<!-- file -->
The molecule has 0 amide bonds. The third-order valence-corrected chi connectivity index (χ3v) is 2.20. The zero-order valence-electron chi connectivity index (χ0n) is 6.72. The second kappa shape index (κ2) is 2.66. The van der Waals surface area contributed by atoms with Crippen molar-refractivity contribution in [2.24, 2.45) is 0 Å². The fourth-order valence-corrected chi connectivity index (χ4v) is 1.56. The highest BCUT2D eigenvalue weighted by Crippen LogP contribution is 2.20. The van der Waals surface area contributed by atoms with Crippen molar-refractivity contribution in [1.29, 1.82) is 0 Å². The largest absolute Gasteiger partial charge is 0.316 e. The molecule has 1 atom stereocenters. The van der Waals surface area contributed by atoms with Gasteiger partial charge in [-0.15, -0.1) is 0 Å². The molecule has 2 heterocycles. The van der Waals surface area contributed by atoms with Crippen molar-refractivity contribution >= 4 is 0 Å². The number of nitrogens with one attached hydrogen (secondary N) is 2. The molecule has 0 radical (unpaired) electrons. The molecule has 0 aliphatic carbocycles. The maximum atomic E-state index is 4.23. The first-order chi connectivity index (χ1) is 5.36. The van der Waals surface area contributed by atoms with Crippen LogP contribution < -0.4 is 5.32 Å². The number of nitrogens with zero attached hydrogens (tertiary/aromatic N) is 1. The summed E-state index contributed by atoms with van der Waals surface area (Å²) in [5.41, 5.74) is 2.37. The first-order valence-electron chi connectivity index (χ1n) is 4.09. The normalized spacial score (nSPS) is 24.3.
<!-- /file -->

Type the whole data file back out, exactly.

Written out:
The molecule has 0 amide bonds. The third-order valence-corrected chi connectivity index (χ3v) is 2.20. The zero-order valence-electron chi connectivity index (χ0n) is 6.72. The second kappa shape index (κ2) is 2.66. The van der Waals surface area contributed by atoms with Crippen molar-refractivity contribution in [2.24, 2.45) is 0 Å². The fourth-order valence-corrected chi connectivity index (χ4v) is 1.56. The highest BCUT2D eigenvalue weighted by Crippen LogP contribution is 2.20. The van der Waals surface area contributed by atoms with Crippen molar-refractivity contribution in [1.29, 1.82) is 0 Å². The largest absolute Gasteiger partial charge is 0.316 e. The molecule has 1 atom stereocenters. The van der Waals surface area contributed by atoms with Gasteiger partial charge in [-0.15, -0.1) is 0 Å². The molecule has 2 heterocycles. The van der Waals surface area contributed by atoms with Crippen molar-refractivity contribution >= 4 is 0 Å². The number of nitrogens with one attached hydrogen (secondary N) is 2. The molecule has 0 radical (unpaired) electrons. The molecule has 0 aliphatic carbocycles. The maximum atomic E-state index is 4.23. The first-order chi connectivity index (χ1) is 5.36. The van der Waals surface area contributed by atoms with Crippen LogP contribution < -0.4 is 5.32 Å². The number of nitrogens with zero attached hydrogens (tertiary/aromatic N) is 1. The summed E-state index contributed by atoms with van der Waals surface area (Å²) in [5.41, 5.74) is 2.37. The first-order valence-electron chi connectivity index (χ1n) is 4.09. The normalized spacial score (nSPS) is 24.3.